Twitter Sonnet #27
The ducks are laughing faintly in the dark.
Don't depend on my cell phone's battery.
There's a minor mob of birds at the park.
Ever ready to practice flattery.
The undead enjoy many mindless chores.
Like slaying white werewolves and grizzly bears.
I have no real taste for reflexive wars.
But I do like dark Disneyland affairs.
Winamp vanished so I can't stop the beat.
I couldn't use a spoon with my ramen.
Using chopsticks doesn't mean I am 133t.
Or last night would've involved more women.
Old TV shows always have new meaning.
For how your electricity's seeming.
No help with the vowels, there. Have fun, reader.
YouTube's gotten to be the number one accomplice to my insomnia. Too often these days, I find myself staying up an hour longer than I intended, largely because YouTube's "Recommended for You" platter is actually pretty keen. But last night I was mainly just watching Nine Inch Nails and John Lennon.
Watching a video of "Imagine", I kind of knew the whole time I was going to see a bunch of vitriolic or passive aggressive pro-Christian comments when I scrolled down. I was thinking about how the song is a great touchtone in the effort to find the reality of peace, which was naturally followed by the thought that there would therefore have to be angry comments.
The best art usually poses a question, not a solution. Sometimes it's a leading question, but like the manipulator Gavin Elster in Vertigo, good artists know that people give information more credence when they find it themselves. That's also a good reason for the artist to create for him or herself first--let them come to you, as they say.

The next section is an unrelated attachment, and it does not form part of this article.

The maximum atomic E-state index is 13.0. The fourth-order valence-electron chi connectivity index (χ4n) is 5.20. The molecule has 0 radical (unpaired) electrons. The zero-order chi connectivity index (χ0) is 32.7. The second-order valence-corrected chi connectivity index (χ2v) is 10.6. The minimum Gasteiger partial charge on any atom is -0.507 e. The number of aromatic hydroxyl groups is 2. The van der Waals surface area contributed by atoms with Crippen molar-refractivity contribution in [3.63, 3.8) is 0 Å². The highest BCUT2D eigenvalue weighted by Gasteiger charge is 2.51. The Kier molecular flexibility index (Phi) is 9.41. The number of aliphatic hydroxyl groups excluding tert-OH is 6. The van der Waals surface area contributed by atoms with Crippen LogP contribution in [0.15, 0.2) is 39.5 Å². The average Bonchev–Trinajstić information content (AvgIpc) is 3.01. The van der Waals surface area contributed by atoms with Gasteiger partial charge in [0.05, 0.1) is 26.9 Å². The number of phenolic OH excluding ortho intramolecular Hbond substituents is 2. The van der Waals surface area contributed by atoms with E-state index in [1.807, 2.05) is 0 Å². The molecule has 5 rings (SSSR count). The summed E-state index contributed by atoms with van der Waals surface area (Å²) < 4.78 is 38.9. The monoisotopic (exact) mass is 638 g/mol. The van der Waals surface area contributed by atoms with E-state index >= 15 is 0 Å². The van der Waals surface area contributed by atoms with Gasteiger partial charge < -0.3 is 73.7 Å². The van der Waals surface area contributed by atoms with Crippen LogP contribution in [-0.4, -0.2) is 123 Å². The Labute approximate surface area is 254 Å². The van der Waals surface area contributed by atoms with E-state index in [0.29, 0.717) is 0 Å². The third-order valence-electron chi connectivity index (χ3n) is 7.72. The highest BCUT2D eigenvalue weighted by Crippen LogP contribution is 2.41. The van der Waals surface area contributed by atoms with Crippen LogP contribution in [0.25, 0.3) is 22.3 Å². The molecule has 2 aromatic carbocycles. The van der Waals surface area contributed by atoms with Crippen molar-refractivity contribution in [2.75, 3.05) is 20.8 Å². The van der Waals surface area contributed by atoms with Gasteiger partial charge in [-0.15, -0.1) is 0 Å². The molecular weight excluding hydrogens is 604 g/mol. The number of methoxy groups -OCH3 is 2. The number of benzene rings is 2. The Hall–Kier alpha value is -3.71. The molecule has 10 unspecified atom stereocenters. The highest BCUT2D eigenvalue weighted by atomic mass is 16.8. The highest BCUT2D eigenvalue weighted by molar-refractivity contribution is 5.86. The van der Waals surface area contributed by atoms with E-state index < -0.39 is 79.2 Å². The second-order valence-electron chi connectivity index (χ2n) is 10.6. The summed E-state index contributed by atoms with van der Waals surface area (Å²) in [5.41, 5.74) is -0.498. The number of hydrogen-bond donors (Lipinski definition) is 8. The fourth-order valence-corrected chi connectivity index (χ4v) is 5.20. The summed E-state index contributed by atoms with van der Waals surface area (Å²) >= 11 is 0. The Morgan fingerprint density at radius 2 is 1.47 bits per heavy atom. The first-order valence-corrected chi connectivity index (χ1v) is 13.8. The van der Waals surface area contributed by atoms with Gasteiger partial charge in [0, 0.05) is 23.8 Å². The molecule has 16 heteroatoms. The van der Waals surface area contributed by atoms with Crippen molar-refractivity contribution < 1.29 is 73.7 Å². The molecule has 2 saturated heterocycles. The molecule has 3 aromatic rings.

When Lennon says to imagine "no one to kill or die for," I'm afraid there are too many people whose instincts respond, "Where's the fun in that?" Or rather, "Where's the meaning in that?" It's part of perceiving reality as a linear thread, I think, that begins with birth and ends with death--the value of now is diminished for its uselessness for propaganda. They can't tell you what you're doing right now--you know--but you can't say they're wrong about to-morrow. Which is religion manipulating you into doing the work for it. I suppose the difference between religion and art is analogous to the difference between pick-pockets and slight-of-hand magicians.
I'm so sleepy to day, I hope I manage to get as much done as I want to. I'm sitting here eating from a massive bag of unsalted peanuts I bought a few days ago not wanting to move.
Yesterday I went to Fry's with Tim and bought a new power supply for my computer, which Tim seems to think might stop the random shutdowns, as well as my annual printer cartridges because Comic-Con's already just over a month away . . .